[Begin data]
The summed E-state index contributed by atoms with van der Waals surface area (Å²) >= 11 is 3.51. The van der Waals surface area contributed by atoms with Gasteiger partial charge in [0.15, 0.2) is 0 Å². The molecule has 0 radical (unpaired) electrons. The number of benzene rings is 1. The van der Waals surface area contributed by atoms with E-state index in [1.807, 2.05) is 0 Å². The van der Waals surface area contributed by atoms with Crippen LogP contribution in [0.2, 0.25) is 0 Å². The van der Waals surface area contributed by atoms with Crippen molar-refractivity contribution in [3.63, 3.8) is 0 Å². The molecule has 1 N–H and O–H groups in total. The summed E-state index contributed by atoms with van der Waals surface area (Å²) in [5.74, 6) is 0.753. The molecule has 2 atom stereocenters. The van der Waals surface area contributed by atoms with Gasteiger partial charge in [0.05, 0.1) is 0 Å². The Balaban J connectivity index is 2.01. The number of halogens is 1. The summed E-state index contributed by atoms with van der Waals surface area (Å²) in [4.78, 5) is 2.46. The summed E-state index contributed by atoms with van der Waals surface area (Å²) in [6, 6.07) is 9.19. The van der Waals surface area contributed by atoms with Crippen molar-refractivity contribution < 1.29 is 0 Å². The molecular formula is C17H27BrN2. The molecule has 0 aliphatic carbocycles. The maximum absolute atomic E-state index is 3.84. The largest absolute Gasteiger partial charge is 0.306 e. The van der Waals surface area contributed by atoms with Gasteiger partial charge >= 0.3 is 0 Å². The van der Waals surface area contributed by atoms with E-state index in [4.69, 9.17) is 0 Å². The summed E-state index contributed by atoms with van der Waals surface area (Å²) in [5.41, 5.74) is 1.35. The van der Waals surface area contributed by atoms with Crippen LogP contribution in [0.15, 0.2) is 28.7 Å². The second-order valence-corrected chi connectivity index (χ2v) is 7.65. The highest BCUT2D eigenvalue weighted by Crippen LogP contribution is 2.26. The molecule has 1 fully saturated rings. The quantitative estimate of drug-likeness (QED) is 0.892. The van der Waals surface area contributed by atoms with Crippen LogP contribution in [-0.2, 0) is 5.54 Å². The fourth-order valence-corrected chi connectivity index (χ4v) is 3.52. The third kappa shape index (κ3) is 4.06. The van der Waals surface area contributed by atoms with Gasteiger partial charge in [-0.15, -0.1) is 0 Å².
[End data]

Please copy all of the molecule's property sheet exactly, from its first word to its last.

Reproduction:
The summed E-state index contributed by atoms with van der Waals surface area (Å²) >= 11 is 3.51. The van der Waals surface area contributed by atoms with Gasteiger partial charge in [0.15, 0.2) is 0 Å². The molecule has 0 radical (unpaired) electrons. The number of benzene rings is 1. The van der Waals surface area contributed by atoms with E-state index in [1.807, 2.05) is 0 Å². The van der Waals surface area contributed by atoms with Crippen LogP contribution in [0.2, 0.25) is 0 Å². The van der Waals surface area contributed by atoms with Crippen molar-refractivity contribution in [3.63, 3.8) is 0 Å². The molecule has 1 N–H and O–H groups in total. The summed E-state index contributed by atoms with van der Waals surface area (Å²) in [5.74, 6) is 0.753. The molecule has 2 atom stereocenters. The van der Waals surface area contributed by atoms with Gasteiger partial charge in [0.05, 0.1) is 0 Å². The Balaban J connectivity index is 2.01. The number of halogens is 1. The summed E-state index contributed by atoms with van der Waals surface area (Å²) in [4.78, 5) is 2.46. The summed E-state index contributed by atoms with van der Waals surface area (Å²) in [6, 6.07) is 9.19. The van der Waals surface area contributed by atoms with Crippen molar-refractivity contribution < 1.29 is 0 Å². The molecular formula is C17H27BrN2. The molecule has 0 aliphatic carbocycles. The maximum absolute atomic E-state index is 3.84. The largest absolute Gasteiger partial charge is 0.306 e. The van der Waals surface area contributed by atoms with Gasteiger partial charge >= 0.3 is 0 Å². The van der Waals surface area contributed by atoms with E-state index in [4.69, 9.17) is 0 Å². The summed E-state index contributed by atoms with van der Waals surface area (Å²) in [5.41, 5.74) is 1.35. The van der Waals surface area contributed by atoms with Crippen LogP contribution in [0.15, 0.2) is 28.7 Å². The second-order valence-corrected chi connectivity index (χ2v) is 7.65. The highest BCUT2D eigenvalue weighted by Crippen LogP contribution is 2.26. The molecule has 1 fully saturated rings. The quantitative estimate of drug-likeness (QED) is 0.892. The van der Waals surface area contributed by atoms with Crippen LogP contribution in [-0.2, 0) is 5.54 Å². The fourth-order valence-corrected chi connectivity index (χ4v) is 3.52. The third kappa shape index (κ3) is 4.06. The van der Waals surface area contributed by atoms with Gasteiger partial charge in [-0.15, -0.1) is 0 Å².